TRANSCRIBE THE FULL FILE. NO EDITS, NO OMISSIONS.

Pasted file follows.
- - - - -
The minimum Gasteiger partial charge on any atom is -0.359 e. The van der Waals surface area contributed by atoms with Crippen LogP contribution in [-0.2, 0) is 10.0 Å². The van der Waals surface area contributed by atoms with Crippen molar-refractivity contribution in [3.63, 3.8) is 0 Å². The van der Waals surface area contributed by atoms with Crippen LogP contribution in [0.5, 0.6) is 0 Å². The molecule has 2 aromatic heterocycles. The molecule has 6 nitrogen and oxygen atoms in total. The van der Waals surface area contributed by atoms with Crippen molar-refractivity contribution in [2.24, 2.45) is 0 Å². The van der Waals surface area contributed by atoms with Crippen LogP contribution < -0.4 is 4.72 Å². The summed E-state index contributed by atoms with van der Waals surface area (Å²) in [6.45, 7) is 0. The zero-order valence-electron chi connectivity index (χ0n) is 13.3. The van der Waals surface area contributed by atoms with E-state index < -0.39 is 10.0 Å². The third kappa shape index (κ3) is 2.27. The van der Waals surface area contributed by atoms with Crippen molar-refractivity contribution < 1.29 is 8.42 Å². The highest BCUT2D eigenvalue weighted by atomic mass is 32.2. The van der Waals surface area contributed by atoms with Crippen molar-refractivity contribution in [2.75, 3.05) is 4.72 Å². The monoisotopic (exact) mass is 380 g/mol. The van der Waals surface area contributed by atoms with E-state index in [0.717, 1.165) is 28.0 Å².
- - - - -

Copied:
The minimum Gasteiger partial charge on any atom is -0.359 e. The van der Waals surface area contributed by atoms with Crippen LogP contribution in [-0.2, 0) is 10.0 Å². The van der Waals surface area contributed by atoms with Crippen molar-refractivity contribution in [3.63, 3.8) is 0 Å². The van der Waals surface area contributed by atoms with Crippen LogP contribution in [0.5, 0.6) is 0 Å². The molecule has 2 aromatic heterocycles. The molecule has 6 nitrogen and oxygen atoms in total. The van der Waals surface area contributed by atoms with Crippen molar-refractivity contribution in [2.24, 2.45) is 0 Å². The van der Waals surface area contributed by atoms with Crippen LogP contribution < -0.4 is 4.72 Å². The summed E-state index contributed by atoms with van der Waals surface area (Å²) in [6.45, 7) is 0. The zero-order valence-electron chi connectivity index (χ0n) is 13.3. The van der Waals surface area contributed by atoms with E-state index < -0.39 is 10.0 Å². The third kappa shape index (κ3) is 2.27. The van der Waals surface area contributed by atoms with Crippen molar-refractivity contribution < 1.29 is 8.42 Å². The highest BCUT2D eigenvalue weighted by atomic mass is 32.2. The van der Waals surface area contributed by atoms with Crippen molar-refractivity contribution in [2.75, 3.05) is 4.72 Å². The monoisotopic (exact) mass is 380 g/mol. The van der Waals surface area contributed by atoms with E-state index in [0.717, 1.165) is 28.0 Å².